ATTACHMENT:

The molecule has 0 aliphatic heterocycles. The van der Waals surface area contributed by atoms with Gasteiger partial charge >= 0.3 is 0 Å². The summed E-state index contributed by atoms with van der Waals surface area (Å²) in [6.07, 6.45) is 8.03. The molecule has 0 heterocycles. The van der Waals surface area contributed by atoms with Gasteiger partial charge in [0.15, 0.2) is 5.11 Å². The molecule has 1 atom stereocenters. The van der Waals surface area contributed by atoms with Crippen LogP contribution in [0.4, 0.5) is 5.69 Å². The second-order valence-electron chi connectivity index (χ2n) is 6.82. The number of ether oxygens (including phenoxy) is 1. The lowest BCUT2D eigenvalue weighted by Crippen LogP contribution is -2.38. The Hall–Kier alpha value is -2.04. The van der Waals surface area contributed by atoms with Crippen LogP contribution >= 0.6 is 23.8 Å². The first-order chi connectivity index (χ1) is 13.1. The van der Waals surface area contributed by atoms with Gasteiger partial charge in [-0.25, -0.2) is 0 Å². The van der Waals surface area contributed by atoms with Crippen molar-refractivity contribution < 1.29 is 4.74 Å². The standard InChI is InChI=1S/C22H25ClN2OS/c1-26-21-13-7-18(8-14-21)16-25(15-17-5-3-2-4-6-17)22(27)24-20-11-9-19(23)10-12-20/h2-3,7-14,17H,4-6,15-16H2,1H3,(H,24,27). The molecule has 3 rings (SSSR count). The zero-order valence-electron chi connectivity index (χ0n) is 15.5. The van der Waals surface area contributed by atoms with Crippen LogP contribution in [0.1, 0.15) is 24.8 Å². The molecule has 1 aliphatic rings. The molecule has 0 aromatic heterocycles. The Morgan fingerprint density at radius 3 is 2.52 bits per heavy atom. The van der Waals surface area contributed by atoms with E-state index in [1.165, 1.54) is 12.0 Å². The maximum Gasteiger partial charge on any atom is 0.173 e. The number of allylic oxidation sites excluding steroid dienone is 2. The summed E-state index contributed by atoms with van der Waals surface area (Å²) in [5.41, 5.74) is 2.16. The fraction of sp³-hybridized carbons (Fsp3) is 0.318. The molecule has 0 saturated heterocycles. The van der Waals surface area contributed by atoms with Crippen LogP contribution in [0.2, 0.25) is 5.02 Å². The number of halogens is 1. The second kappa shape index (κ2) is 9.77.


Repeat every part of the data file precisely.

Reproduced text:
The molecule has 0 aliphatic heterocycles. The van der Waals surface area contributed by atoms with Gasteiger partial charge >= 0.3 is 0 Å². The summed E-state index contributed by atoms with van der Waals surface area (Å²) in [6.07, 6.45) is 8.03. The molecule has 0 heterocycles. The van der Waals surface area contributed by atoms with Gasteiger partial charge in [0.15, 0.2) is 5.11 Å². The molecule has 1 atom stereocenters. The van der Waals surface area contributed by atoms with Crippen LogP contribution in [0.4, 0.5) is 5.69 Å². The second-order valence-electron chi connectivity index (χ2n) is 6.82. The number of ether oxygens (including phenoxy) is 1. The lowest BCUT2D eigenvalue weighted by Crippen LogP contribution is -2.38. The Hall–Kier alpha value is -2.04. The van der Waals surface area contributed by atoms with Crippen LogP contribution >= 0.6 is 23.8 Å². The first-order chi connectivity index (χ1) is 13.1. The van der Waals surface area contributed by atoms with Gasteiger partial charge in [-0.25, -0.2) is 0 Å². The van der Waals surface area contributed by atoms with Crippen molar-refractivity contribution < 1.29 is 4.74 Å². The standard InChI is InChI=1S/C22H25ClN2OS/c1-26-21-13-7-18(8-14-21)16-25(15-17-5-3-2-4-6-17)22(27)24-20-11-9-19(23)10-12-20/h2-3,7-14,17H,4-6,15-16H2,1H3,(H,24,27). The molecule has 3 rings (SSSR count). The zero-order valence-electron chi connectivity index (χ0n) is 15.5. The van der Waals surface area contributed by atoms with Crippen LogP contribution in [0.1, 0.15) is 24.8 Å². The molecule has 1 aliphatic rings. The molecule has 0 aromatic heterocycles. The Morgan fingerprint density at radius 3 is 2.52 bits per heavy atom. The van der Waals surface area contributed by atoms with E-state index in [1.165, 1.54) is 12.0 Å². The maximum Gasteiger partial charge on any atom is 0.173 e. The number of allylic oxidation sites excluding steroid dienone is 2. The summed E-state index contributed by atoms with van der Waals surface area (Å²) in [5.41, 5.74) is 2.16. The fraction of sp³-hybridized carbons (Fsp3) is 0.318. The molecule has 0 saturated heterocycles. The van der Waals surface area contributed by atoms with Crippen LogP contribution in [0.2, 0.25) is 5.02 Å². The number of halogens is 1. The second kappa shape index (κ2) is 9.77.